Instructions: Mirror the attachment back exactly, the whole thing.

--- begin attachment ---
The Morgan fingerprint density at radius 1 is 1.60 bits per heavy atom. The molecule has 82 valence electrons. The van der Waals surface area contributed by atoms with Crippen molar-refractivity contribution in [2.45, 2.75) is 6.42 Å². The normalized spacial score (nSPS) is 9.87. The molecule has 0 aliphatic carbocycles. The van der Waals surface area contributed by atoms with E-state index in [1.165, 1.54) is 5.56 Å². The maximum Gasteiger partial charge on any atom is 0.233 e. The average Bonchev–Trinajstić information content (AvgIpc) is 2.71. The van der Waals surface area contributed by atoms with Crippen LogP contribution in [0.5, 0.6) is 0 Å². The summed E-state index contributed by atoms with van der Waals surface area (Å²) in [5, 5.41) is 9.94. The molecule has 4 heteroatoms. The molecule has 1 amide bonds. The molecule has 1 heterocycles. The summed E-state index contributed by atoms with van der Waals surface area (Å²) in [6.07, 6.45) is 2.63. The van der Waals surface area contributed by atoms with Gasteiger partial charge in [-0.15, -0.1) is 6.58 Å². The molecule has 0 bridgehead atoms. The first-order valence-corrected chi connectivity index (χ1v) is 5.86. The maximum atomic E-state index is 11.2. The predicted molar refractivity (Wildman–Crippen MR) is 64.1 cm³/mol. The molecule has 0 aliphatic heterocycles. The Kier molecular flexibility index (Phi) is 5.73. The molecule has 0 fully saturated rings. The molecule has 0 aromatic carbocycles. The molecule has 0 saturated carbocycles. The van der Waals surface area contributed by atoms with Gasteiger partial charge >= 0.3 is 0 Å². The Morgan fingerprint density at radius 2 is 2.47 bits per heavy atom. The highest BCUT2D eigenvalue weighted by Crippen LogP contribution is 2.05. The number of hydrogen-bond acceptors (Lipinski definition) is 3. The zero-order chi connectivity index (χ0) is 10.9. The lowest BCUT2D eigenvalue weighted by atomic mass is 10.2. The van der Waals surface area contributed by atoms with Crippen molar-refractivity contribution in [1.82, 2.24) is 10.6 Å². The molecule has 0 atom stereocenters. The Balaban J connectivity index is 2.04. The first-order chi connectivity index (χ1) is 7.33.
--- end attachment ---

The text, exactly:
The Morgan fingerprint density at radius 1 is 1.60 bits per heavy atom. The molecule has 82 valence electrons. The van der Waals surface area contributed by atoms with Crippen molar-refractivity contribution in [2.45, 2.75) is 6.42 Å². The normalized spacial score (nSPS) is 9.87. The molecule has 0 aliphatic carbocycles. The van der Waals surface area contributed by atoms with E-state index in [1.165, 1.54) is 5.56 Å². The maximum Gasteiger partial charge on any atom is 0.233 e. The average Bonchev–Trinajstić information content (AvgIpc) is 2.71. The van der Waals surface area contributed by atoms with Crippen LogP contribution in [0.5, 0.6) is 0 Å². The summed E-state index contributed by atoms with van der Waals surface area (Å²) in [5, 5.41) is 9.94. The molecule has 4 heteroatoms. The molecule has 1 amide bonds. The molecule has 1 heterocycles. The summed E-state index contributed by atoms with van der Waals surface area (Å²) in [6.07, 6.45) is 2.63. The van der Waals surface area contributed by atoms with Gasteiger partial charge in [-0.15, -0.1) is 6.58 Å². The molecule has 0 bridgehead atoms. The first-order valence-corrected chi connectivity index (χ1v) is 5.86. The maximum atomic E-state index is 11.2. The predicted molar refractivity (Wildman–Crippen MR) is 64.1 cm³/mol. The molecule has 0 aliphatic heterocycles. The Kier molecular flexibility index (Phi) is 5.73. The molecule has 0 fully saturated rings. The molecule has 0 aromatic carbocycles. The molecule has 0 saturated carbocycles. The van der Waals surface area contributed by atoms with Gasteiger partial charge >= 0.3 is 0 Å². The Morgan fingerprint density at radius 2 is 2.47 bits per heavy atom. The highest BCUT2D eigenvalue weighted by Crippen LogP contribution is 2.05. The number of hydrogen-bond acceptors (Lipinski definition) is 3. The zero-order chi connectivity index (χ0) is 10.9. The lowest BCUT2D eigenvalue weighted by atomic mass is 10.2. The van der Waals surface area contributed by atoms with Crippen molar-refractivity contribution in [1.82, 2.24) is 10.6 Å². The molecule has 0 atom stereocenters. The Balaban J connectivity index is 2.04. The first-order chi connectivity index (χ1) is 7.33.